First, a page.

On Thursday, the US Food and Medicine Administration relaxed a limitation on the abortion pill mifepristone that required clinicians to distribute the drug in person, allowing it to be sent by mail.
The choice is subject to state laws, which may make the practise illegal. However, the FDA’s decision might have substantial ramifications for women, particularly in remote places where finding a clinic or doctor who will deliver the medicine in person may be difficult.
The FDA emphasised the need to “reduce burden on patient access and the health-care delivery system” in its new guidance posted online.
Abortion rights advocates applauded the action, but said more has to be done to make abortion more accessible.
“While today’s action will help people seeking care a long way, additional barriers must be removed once and for all,” said Destiny Lopez, co-president of All* Above All.
Mifepristone, which blocks the hormone progesterone, is administered to women within the first 10 weeks of pregnancy. The pill is combined with misoprostol, a medicine that produces cramping and bleeding to empty the uterus.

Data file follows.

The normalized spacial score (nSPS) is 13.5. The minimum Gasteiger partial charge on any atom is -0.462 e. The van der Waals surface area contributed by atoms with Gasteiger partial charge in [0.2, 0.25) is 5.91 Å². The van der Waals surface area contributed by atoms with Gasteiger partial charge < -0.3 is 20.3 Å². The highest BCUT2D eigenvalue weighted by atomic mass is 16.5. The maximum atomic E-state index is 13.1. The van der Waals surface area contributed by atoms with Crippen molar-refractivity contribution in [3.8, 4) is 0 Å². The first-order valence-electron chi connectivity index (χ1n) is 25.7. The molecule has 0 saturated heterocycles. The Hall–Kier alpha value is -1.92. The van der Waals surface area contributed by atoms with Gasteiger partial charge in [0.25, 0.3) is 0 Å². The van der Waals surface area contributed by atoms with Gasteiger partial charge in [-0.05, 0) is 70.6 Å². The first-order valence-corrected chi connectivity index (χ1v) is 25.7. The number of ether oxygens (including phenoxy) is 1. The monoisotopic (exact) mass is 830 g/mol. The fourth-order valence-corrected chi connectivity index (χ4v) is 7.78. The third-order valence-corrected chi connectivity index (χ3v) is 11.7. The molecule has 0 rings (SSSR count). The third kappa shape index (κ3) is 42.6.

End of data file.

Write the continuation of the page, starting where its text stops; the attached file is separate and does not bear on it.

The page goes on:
Last spring, the FDA stopped enforcing the in-person dispensing rule for mifepristone, citing COVID hazards and noting the drug’s solid safety record since its introduction more than two decades ago.
Women must still get the pill from a licenced health care professional.
While proponents of abortion rights argue that the ruling respects a woman’s right to privacy while seeking a legal abortion, opponents argue that the procedure is risky and puts women’s lives at jeopardy.
“The Biden administration’s rash decision jeopardises the lives of countless women and unborn infants. The goal of pro-abortion campaigners has long been to convert every post office and pharmacy into an abortion clinic “Susan B. Anthony List’s state policy director, Sue Liebel, expressed her opposition to abortion.
The ruling made on Thursday does not guarantee that every woman would be able to obtain the pill over the mail.
19 states already require a practitioner to be physically present while giving the pill and restrict telemedicine when prescribing it, according to The Guttmacher Institute, which studies state policies on the abortion pill.
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